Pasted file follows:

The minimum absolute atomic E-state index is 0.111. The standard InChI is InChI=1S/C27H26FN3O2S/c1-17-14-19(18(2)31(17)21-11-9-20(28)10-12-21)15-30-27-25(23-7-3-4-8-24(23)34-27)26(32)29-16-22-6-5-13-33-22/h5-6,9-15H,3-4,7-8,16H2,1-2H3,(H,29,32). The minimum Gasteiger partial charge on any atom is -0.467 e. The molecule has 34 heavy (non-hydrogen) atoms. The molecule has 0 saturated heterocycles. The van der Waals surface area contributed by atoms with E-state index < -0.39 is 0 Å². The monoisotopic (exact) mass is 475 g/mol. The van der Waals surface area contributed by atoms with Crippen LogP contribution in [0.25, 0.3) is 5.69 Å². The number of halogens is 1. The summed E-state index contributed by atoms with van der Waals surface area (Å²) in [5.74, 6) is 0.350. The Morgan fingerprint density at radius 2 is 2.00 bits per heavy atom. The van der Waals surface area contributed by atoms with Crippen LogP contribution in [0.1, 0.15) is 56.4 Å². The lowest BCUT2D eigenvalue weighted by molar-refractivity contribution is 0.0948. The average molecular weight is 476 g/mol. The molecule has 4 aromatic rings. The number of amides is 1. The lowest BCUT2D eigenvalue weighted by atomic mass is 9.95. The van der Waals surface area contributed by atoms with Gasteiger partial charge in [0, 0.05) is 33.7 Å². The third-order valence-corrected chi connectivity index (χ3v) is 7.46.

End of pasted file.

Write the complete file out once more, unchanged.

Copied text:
The minimum absolute atomic E-state index is 0.111. The standard InChI is InChI=1S/C27H26FN3O2S/c1-17-14-19(18(2)31(17)21-11-9-20(28)10-12-21)15-30-27-25(23-7-3-4-8-24(23)34-27)26(32)29-16-22-6-5-13-33-22/h5-6,9-15H,3-4,7-8,16H2,1-2H3,(H,29,32). The minimum Gasteiger partial charge on any atom is -0.467 e. The molecule has 34 heavy (non-hydrogen) atoms. The molecule has 0 saturated heterocycles. The van der Waals surface area contributed by atoms with E-state index < -0.39 is 0 Å². The monoisotopic (exact) mass is 475 g/mol. The van der Waals surface area contributed by atoms with Crippen LogP contribution in [0.25, 0.3) is 5.69 Å². The number of halogens is 1. The summed E-state index contributed by atoms with van der Waals surface area (Å²) in [5.74, 6) is 0.350. The Morgan fingerprint density at radius 2 is 2.00 bits per heavy atom. The van der Waals surface area contributed by atoms with Crippen LogP contribution in [0.1, 0.15) is 56.4 Å². The lowest BCUT2D eigenvalue weighted by molar-refractivity contribution is 0.0948. The average molecular weight is 476 g/mol. The molecule has 4 aromatic rings. The number of amides is 1. The lowest BCUT2D eigenvalue weighted by atomic mass is 9.95. The van der Waals surface area contributed by atoms with Gasteiger partial charge in [0, 0.05) is 33.7 Å². The third-order valence-corrected chi connectivity index (χ3v) is 7.46.